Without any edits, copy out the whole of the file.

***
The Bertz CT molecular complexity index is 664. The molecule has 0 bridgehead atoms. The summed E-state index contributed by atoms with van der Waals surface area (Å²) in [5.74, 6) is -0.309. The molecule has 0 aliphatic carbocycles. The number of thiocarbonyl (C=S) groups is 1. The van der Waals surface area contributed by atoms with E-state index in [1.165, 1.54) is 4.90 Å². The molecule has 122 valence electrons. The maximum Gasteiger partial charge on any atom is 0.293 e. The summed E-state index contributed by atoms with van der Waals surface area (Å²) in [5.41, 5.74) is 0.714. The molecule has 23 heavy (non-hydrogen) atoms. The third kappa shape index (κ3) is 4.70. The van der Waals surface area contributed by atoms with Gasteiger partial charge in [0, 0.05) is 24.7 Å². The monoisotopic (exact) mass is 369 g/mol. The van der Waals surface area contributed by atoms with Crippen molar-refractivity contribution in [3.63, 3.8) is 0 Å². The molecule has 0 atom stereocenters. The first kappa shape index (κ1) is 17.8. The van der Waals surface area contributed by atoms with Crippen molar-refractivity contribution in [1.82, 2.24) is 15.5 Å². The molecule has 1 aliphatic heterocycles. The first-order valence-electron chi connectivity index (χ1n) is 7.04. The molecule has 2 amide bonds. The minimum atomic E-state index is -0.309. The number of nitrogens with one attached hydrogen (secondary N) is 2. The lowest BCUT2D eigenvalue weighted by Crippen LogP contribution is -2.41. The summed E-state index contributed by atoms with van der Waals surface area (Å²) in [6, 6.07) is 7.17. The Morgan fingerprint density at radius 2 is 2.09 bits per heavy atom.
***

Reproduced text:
The Bertz CT molecular complexity index is 664. The molecule has 0 bridgehead atoms. The summed E-state index contributed by atoms with van der Waals surface area (Å²) in [5.74, 6) is -0.309. The molecule has 0 aliphatic carbocycles. The number of thiocarbonyl (C=S) groups is 1. The van der Waals surface area contributed by atoms with E-state index in [1.165, 1.54) is 4.90 Å². The molecule has 122 valence electrons. The maximum Gasteiger partial charge on any atom is 0.293 e. The summed E-state index contributed by atoms with van der Waals surface area (Å²) in [5.41, 5.74) is 0.714. The molecule has 23 heavy (non-hydrogen) atoms. The third kappa shape index (κ3) is 4.70. The van der Waals surface area contributed by atoms with Gasteiger partial charge in [0, 0.05) is 24.7 Å². The monoisotopic (exact) mass is 369 g/mol. The van der Waals surface area contributed by atoms with Crippen molar-refractivity contribution in [3.63, 3.8) is 0 Å². The molecule has 0 atom stereocenters. The first kappa shape index (κ1) is 17.8. The van der Waals surface area contributed by atoms with Crippen molar-refractivity contribution in [1.82, 2.24) is 15.5 Å². The molecule has 1 aliphatic heterocycles. The first-order valence-electron chi connectivity index (χ1n) is 7.04. The molecule has 2 amide bonds. The minimum atomic E-state index is -0.309. The number of nitrogens with one attached hydrogen (secondary N) is 2. The lowest BCUT2D eigenvalue weighted by Crippen LogP contribution is -2.41. The summed E-state index contributed by atoms with van der Waals surface area (Å²) in [6, 6.07) is 7.17. The Morgan fingerprint density at radius 2 is 2.09 bits per heavy atom.